In Defense of Differentiation

By Christopher Hawkins •  Updated: 06/27/05 •  5 min read

Cory Foy has posted on JoS that his company is moving to a system of forced ranking, where each employee is classified as an A, B or C performer.  (Aside:  This practice is known as Differentiation and was famously used by Jack Welch during his tenure as the CEO of GE.  Differentiation was most recently discussed in Welch’s book Winning.  Note that I am not an Amazon affiliate and make no money if you click that link, but I will say that I liked the book and encourage you to check it out.).  Cory is curious if such a system has ever worked out well.  The comments that follow Cory’s post skew against forced ranking, more commonly known as Differentiation.  This is no surprise, as most employees are unaware of one very important fact:

Your company is already ranking people, whether you know it or not.

Let’s be real here – is there a manager alive who can’t tell you who his star performers are?  Is there a manager alive who can’t tell you who his problem employees are?  Of course not.  Once you have those two data points, deriving the third (average performers) is a snap.  Is there anybody who really, truly believes that management treats every employee the same way?

Speaking for myself, if management is already differentiating employees into groups based on performance, I’d much prefer to have it be a codified, publicly-revealed policy than have it be a behind-closed-doors affair.  When it’s all out on the table, the employee at least has a chance to know where he stands and to find out how he can improve (or at least maintain) his performance.

In order to make differentiation work, you can’t just rank employees and let that be that.  You need to a) make sure every employee knows where he stands, b) set crystal-clear, measurable and attainable performance benchmarks and c) provide sufficient resources and coaching to give every employee a chance to hit his marks.  If you simply rank your people and then later punish them based on their ranking, you have just engaged in “gotcha!” management, and I have no respect for that.  But if you come up with good metrics, rank your people, and provide the feedback and guidance needed to let an individual work his way out of the Cs and into the Bs, or let a falling A correct himself to remain an A, you’ve done everyone a good turn.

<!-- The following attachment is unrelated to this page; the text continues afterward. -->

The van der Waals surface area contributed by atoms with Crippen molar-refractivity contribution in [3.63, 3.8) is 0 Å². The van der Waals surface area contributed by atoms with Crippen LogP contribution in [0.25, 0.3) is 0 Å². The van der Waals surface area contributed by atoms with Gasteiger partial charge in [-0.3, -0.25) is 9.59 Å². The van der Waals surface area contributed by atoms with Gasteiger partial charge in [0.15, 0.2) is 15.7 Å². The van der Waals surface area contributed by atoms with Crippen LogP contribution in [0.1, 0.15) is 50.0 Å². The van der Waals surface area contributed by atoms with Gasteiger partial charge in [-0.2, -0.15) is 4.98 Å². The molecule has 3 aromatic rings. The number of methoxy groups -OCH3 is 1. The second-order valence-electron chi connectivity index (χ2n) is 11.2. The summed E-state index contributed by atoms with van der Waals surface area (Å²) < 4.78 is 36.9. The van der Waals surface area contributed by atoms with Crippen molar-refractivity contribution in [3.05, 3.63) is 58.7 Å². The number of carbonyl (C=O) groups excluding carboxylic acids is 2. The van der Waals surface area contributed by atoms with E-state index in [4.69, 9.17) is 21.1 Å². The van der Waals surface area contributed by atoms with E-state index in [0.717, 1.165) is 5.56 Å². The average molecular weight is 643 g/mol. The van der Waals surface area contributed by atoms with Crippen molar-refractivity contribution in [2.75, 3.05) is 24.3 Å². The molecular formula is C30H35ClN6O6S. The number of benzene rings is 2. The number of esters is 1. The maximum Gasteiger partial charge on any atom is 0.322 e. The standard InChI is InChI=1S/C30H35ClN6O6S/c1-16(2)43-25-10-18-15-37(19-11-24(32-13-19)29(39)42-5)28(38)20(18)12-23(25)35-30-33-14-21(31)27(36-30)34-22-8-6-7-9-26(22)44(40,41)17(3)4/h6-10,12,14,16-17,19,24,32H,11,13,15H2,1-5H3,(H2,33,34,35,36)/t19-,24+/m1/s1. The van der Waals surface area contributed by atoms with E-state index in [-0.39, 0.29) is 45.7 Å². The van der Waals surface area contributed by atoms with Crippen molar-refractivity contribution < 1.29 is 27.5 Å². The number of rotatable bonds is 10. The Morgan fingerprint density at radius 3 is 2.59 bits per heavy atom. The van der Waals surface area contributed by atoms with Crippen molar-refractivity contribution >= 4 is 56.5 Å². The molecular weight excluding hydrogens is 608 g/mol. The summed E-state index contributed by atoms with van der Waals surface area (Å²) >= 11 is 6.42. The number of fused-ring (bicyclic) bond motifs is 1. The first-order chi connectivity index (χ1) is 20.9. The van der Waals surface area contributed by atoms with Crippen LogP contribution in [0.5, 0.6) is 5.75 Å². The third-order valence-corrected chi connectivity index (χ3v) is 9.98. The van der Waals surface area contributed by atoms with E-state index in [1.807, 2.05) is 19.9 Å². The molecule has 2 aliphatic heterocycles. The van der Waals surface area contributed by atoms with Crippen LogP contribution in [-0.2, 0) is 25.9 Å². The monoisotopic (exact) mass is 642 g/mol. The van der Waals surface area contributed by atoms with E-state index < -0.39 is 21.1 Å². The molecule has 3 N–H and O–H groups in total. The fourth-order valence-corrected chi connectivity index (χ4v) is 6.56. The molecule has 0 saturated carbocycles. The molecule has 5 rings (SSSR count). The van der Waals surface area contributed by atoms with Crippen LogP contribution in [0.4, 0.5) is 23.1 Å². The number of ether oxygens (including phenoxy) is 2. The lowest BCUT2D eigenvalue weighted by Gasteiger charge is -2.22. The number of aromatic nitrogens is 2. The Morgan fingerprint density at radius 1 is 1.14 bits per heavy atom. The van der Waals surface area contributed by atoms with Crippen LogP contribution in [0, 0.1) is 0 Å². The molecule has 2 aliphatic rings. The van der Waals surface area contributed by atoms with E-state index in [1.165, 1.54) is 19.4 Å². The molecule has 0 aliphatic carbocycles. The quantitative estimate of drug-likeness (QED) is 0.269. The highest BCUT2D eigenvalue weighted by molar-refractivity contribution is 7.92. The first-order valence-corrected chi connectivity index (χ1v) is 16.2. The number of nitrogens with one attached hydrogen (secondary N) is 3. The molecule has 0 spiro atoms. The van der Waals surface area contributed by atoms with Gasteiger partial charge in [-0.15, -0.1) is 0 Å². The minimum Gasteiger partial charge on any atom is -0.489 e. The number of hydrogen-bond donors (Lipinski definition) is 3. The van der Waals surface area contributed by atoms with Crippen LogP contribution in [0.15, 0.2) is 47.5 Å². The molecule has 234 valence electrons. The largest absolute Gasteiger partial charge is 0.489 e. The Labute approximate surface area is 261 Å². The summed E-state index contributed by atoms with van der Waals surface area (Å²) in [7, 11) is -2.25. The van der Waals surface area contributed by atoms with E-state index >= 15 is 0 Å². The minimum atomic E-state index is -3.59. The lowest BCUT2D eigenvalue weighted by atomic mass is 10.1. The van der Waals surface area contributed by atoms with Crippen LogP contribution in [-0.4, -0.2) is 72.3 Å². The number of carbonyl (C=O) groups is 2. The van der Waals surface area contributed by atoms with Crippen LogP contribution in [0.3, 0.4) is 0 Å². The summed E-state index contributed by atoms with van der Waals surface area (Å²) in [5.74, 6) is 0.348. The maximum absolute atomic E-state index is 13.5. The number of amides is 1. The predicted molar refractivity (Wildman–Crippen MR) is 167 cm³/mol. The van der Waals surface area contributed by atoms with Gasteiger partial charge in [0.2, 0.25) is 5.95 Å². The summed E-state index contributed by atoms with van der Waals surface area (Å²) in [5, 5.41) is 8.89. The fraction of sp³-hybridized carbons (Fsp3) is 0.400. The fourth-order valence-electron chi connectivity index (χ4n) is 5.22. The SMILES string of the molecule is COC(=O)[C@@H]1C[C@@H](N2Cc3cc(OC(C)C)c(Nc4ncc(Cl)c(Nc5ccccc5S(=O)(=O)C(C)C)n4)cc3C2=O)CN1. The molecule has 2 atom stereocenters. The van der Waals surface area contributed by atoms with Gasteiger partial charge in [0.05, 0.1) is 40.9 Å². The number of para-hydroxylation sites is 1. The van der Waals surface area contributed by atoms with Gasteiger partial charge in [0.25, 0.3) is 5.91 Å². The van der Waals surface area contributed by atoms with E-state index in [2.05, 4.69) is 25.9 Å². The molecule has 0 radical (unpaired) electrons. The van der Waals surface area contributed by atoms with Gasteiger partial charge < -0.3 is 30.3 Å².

Think about it.  If you differentiate with clear metrics and sufficient resources, when it is time to fire someone there are no surprises.  The employee is not living with an inflated estimation of his performance.  The manager has actual data to back up his decision.  The employee, presumably receiving feedback the whole time, will be aware that his performance has either been sinking or not making the cut, and will have had an opportunity to psychologically prepare himself, maybe even polish up his resume before the axe falls.  It is, in short, a much more humane experience than most firings.  An anonymous reply to Cory’s post reads:

Well, that sounds awful.  So basically it removes all incentives to help your coworkers?  So instead of helping someone when they have a question, you just blow them off because helping them out might bump you down a ranking?

In any well-thought-out system, helping your fellow co-worker should increase your ranking, not hurt it.  We’re not talking about Lord of the Flies here.

Case in point:  almost 3 years ago, I was laid off from a job.  It was a good job – I had interesting work to do, I was being paid well, I liked my co-workers.  It wasn’t perfect – no job ever is – but it was good.  At every feedback encounter, I was told that I was a high performer.  So far, so good.  So imagine my surprise when, in the second of three layoff rounds, I received a pinkslip along with several co-workers whom I had heard spoken of as not-so-good performers.  I was shocked.  A thought came to mind:  maybe I wasn’t really a top performer.  Maybe I’d been having smoke blown up my backside.  Either way, I had no way to know that I was even a candidate for layoff.  And of course, no company will tell you why they axed you after the fact, so to this day I have to wonder.  I’ve heard scuttlebutt that it was purely about salary, as the company was allegedly bleeding cash, but I’ll really never know, because that company did not practice a policy of open communication with employees regarding where the employee stood.  If there was anything I could have adjusted performance-wise to avoid being sacked, I never knew it.  If there was nothing I could have done to avoid being sacked, I never knew that either.  Does this sound like a humane way to handle such matters?  What makes this even more astounding is that the company built enterprise tools to help Fortune 500s manage the performance of their employees.  Oddly enough, these tools were not used in-house – we didn’t eat our own dog food.  If our own products had been used in-house, a number of people might have been a lot less surprised to be laid off.

To this day, when clients complain about employees not doing what they should be doing, I encourage them to make their performance expectations completely clear, because the sad fact is that employees often get in trouble for things that they did not know they were responsible for.  This is patently unfair.  I have even helped clients to create customized tools that help management and employee alike set goals reasonable goals together and come up with plans to achieve them.  It only seems right.

Given a choice between “gotcha!” management or properly practiced open differentiation, I’ll take a numeric ranking and a performance plan 100 times out of 100.

Wouldn’t you?